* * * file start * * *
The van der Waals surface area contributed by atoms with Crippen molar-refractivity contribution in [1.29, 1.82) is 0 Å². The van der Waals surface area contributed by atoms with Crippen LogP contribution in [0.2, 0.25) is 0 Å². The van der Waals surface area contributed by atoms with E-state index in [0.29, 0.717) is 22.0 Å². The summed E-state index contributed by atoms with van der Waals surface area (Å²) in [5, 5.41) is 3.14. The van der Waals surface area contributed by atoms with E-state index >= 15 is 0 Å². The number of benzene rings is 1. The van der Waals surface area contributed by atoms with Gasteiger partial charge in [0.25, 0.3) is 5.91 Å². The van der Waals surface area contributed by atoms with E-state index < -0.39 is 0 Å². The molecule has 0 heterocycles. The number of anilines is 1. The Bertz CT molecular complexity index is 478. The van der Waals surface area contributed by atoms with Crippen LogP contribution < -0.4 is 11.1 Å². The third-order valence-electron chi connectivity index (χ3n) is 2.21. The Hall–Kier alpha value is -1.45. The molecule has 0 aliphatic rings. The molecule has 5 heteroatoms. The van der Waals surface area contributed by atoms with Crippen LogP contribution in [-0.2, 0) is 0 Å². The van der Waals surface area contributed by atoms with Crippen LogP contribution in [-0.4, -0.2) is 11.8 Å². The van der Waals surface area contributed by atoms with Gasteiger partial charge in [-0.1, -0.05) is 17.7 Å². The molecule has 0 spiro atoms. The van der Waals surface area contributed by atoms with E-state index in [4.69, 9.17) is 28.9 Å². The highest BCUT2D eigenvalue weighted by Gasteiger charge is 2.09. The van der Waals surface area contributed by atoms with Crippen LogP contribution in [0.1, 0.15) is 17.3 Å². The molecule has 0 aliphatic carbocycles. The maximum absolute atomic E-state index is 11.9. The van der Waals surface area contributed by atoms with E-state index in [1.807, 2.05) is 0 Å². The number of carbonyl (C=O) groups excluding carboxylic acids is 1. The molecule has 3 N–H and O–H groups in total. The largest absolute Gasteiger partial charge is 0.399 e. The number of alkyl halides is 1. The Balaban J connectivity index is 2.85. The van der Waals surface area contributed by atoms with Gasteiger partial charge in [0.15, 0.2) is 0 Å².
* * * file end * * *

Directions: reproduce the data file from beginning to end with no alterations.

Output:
The van der Waals surface area contributed by atoms with Crippen molar-refractivity contribution in [1.29, 1.82) is 0 Å². The van der Waals surface area contributed by atoms with Crippen LogP contribution in [0.2, 0.25) is 0 Å². The van der Waals surface area contributed by atoms with E-state index in [0.29, 0.717) is 22.0 Å². The summed E-state index contributed by atoms with van der Waals surface area (Å²) in [5, 5.41) is 3.14. The van der Waals surface area contributed by atoms with E-state index >= 15 is 0 Å². The number of benzene rings is 1. The van der Waals surface area contributed by atoms with Gasteiger partial charge in [0.25, 0.3) is 5.91 Å². The van der Waals surface area contributed by atoms with E-state index < -0.39 is 0 Å². The molecule has 0 heterocycles. The number of anilines is 1. The Bertz CT molecular complexity index is 478. The van der Waals surface area contributed by atoms with Crippen LogP contribution < -0.4 is 11.1 Å². The third-order valence-electron chi connectivity index (χ3n) is 2.21. The Hall–Kier alpha value is -1.45. The molecule has 0 aliphatic rings. The molecule has 5 heteroatoms. The van der Waals surface area contributed by atoms with Crippen LogP contribution in [-0.2, 0) is 0 Å². The van der Waals surface area contributed by atoms with Crippen LogP contribution in [-0.4, -0.2) is 11.8 Å². The van der Waals surface area contributed by atoms with Gasteiger partial charge in [-0.1, -0.05) is 17.7 Å². The molecule has 0 spiro atoms. The van der Waals surface area contributed by atoms with E-state index in [4.69, 9.17) is 28.9 Å². The highest BCUT2D eigenvalue weighted by Gasteiger charge is 2.09. The van der Waals surface area contributed by atoms with Crippen LogP contribution in [0.1, 0.15) is 17.3 Å². The molecule has 0 aliphatic carbocycles. The maximum absolute atomic E-state index is 11.9. The van der Waals surface area contributed by atoms with E-state index in [1.807, 2.05) is 0 Å². The number of carbonyl (C=O) groups excluding carboxylic acids is 1. The molecule has 3 N–H and O–H groups in total. The largest absolute Gasteiger partial charge is 0.399 e. The number of alkyl halides is 1. The Balaban J connectivity index is 2.85. The van der Waals surface area contributed by atoms with Gasteiger partial charge in [0.15, 0.2) is 0 Å².